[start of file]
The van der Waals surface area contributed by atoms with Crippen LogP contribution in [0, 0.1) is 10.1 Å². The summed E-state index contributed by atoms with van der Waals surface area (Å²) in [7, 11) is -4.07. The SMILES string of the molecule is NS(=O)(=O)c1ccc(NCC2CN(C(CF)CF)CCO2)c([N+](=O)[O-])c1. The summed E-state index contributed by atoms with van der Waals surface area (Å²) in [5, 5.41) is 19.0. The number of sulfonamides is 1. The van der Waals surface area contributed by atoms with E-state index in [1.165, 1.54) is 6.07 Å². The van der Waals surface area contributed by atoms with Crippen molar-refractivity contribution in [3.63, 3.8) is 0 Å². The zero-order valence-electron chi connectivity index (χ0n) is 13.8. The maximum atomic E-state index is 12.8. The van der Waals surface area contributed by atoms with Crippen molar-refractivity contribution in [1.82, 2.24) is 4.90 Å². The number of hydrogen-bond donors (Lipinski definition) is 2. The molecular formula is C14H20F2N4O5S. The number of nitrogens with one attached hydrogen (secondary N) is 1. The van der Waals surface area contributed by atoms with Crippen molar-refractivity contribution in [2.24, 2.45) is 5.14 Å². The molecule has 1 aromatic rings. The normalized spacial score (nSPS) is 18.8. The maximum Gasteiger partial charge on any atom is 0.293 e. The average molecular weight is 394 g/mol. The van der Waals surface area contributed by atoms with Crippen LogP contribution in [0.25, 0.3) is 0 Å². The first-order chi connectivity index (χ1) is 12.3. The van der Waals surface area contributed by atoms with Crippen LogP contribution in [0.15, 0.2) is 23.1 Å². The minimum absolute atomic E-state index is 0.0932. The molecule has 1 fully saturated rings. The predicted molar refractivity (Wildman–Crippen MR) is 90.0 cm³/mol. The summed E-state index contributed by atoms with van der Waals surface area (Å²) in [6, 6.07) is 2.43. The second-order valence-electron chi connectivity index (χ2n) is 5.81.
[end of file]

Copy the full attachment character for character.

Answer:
The van der Waals surface area contributed by atoms with Crippen LogP contribution in [0, 0.1) is 10.1 Å². The summed E-state index contributed by atoms with van der Waals surface area (Å²) in [7, 11) is -4.07. The SMILES string of the molecule is NS(=O)(=O)c1ccc(NCC2CN(C(CF)CF)CCO2)c([N+](=O)[O-])c1. The summed E-state index contributed by atoms with van der Waals surface area (Å²) in [5, 5.41) is 19.0. The number of sulfonamides is 1. The van der Waals surface area contributed by atoms with E-state index in [1.165, 1.54) is 6.07 Å². The van der Waals surface area contributed by atoms with Crippen molar-refractivity contribution in [3.63, 3.8) is 0 Å². The zero-order valence-electron chi connectivity index (χ0n) is 13.8. The maximum atomic E-state index is 12.8. The van der Waals surface area contributed by atoms with Crippen molar-refractivity contribution in [1.82, 2.24) is 4.90 Å². The number of hydrogen-bond donors (Lipinski definition) is 2. The molecular formula is C14H20F2N4O5S. The number of nitrogens with one attached hydrogen (secondary N) is 1. The van der Waals surface area contributed by atoms with Crippen molar-refractivity contribution in [2.24, 2.45) is 5.14 Å². The molecule has 1 aromatic rings. The normalized spacial score (nSPS) is 18.8. The maximum Gasteiger partial charge on any atom is 0.293 e. The average molecular weight is 394 g/mol. The van der Waals surface area contributed by atoms with Crippen LogP contribution in [0.25, 0.3) is 0 Å². The first-order chi connectivity index (χ1) is 12.3. The van der Waals surface area contributed by atoms with Crippen LogP contribution in [0.15, 0.2) is 23.1 Å². The minimum absolute atomic E-state index is 0.0932. The molecule has 1 fully saturated rings. The predicted molar refractivity (Wildman–Crippen MR) is 90.0 cm³/mol. The summed E-state index contributed by atoms with van der Waals surface area (Å²) in [6, 6.07) is 2.43. The second-order valence-electron chi connectivity index (χ2n) is 5.81.